New Theatre’s The Gospel According to Jerry is a two-hander, that theatrical form in which a disparate pair talks, clashes and bonds over the course of the play. This one has two authors as well: playwright-screenwriter Richard Krevolin and Rabbi Irwin Kula.
The tender-hearted piece at the South Miami-Dade Cultural Arts Center certainly follows the two-hander form, but the production isn’t formulaic — it’s lovely.
Director Stephen Neal and his cast, John Manzelli as a rabbi named Jerry and Christina Alexander as a gospel singer/choir director named Nia, imbue the show with warmth, humor, intelligence and an undercurrent of chemistry. It doesn’t take much time after Jerry and Nia first lay eyes on each other at an Overeaters Anonymous meeting for the audience to start envisioning them as a just-maybe couple.
The production values of The Gospel According to Jerry are quite simple.
Stephen E. Davis’ set consists of a church meeting room represented by a platform with a door, folding chairs and a chalkboard; a rectangular area downstage that serves as a swimming pool, the bimah at Jerry’s temple and the choir loft at Nia’s evangelical church; and a “stained-glass” window floating above the stage. Lighting designer Eric Nelson creates the shimmering effect of water in the pool, and sound designer Anton Church supplies the splash of water, the muted rumble of traffic, the buzz of an unhappy crowd.
This minimally suggested world is inhabited by two complex, utterly recognizable human beings. They happen to be a white Jewish male and a black Christian female, but their struggles, flaws and insecurities will resonate with anyone who has panicked as middle age comes knocking at the door.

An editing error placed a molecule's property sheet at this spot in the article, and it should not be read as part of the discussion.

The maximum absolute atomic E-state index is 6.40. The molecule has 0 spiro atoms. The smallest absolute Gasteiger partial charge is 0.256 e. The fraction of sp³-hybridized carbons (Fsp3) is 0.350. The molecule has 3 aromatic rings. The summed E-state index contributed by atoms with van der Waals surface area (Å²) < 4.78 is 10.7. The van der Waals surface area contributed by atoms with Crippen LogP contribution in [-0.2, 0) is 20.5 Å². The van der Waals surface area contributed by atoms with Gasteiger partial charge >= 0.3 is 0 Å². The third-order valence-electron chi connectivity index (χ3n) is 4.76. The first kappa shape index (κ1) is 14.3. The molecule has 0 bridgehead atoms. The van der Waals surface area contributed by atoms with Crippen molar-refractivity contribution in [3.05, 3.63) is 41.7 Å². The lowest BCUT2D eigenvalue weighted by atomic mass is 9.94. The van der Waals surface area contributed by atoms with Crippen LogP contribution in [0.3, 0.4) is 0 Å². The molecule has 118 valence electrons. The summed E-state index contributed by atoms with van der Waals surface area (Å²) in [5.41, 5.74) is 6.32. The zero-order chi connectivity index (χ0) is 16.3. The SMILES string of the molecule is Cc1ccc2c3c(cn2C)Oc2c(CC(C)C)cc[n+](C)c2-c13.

Manzelli’s Jerry is a garrulous divorced guy who lost weight but still attends Overeaters Anonymous meetings as a way of reinforcing his commitment to a healthier life and avoiding the temptation to binge and purge. He’s also a man with mother issues, though that judgmental parent mostly speaks to him in memory, as his mom is in the final stages of Alzheimer’s disease.
Alexander’s Nia has a more dramatic character arc, evolving from a subdued single woman insecure about her weight to a strong, articulate risk taker who’s unafraid of plunging into the debates and arguments that come with knowing Jerry. (It must be said, though, that Alexander’s normal body size doesn’t fit the description of overweight Nia in the dialogue, and costumer Ricky J. Martinez could do more with padding in the initial scenes to make the character’s weight loss credible.) The actress is an experienced singer and musical director, so her a cappella renditions of Amazing Grace, other hymns and sacred Hebrew music are truly powerful.
To an extent, Jerry and Nia become vehicles for exploring numerous issues, from antisemitism to economic opportunity to the personal impact of faith. But Manzelli and Alexander, a dynamic acting duo, keep the characters’ journey grounded in truth, vulnerability and empathy.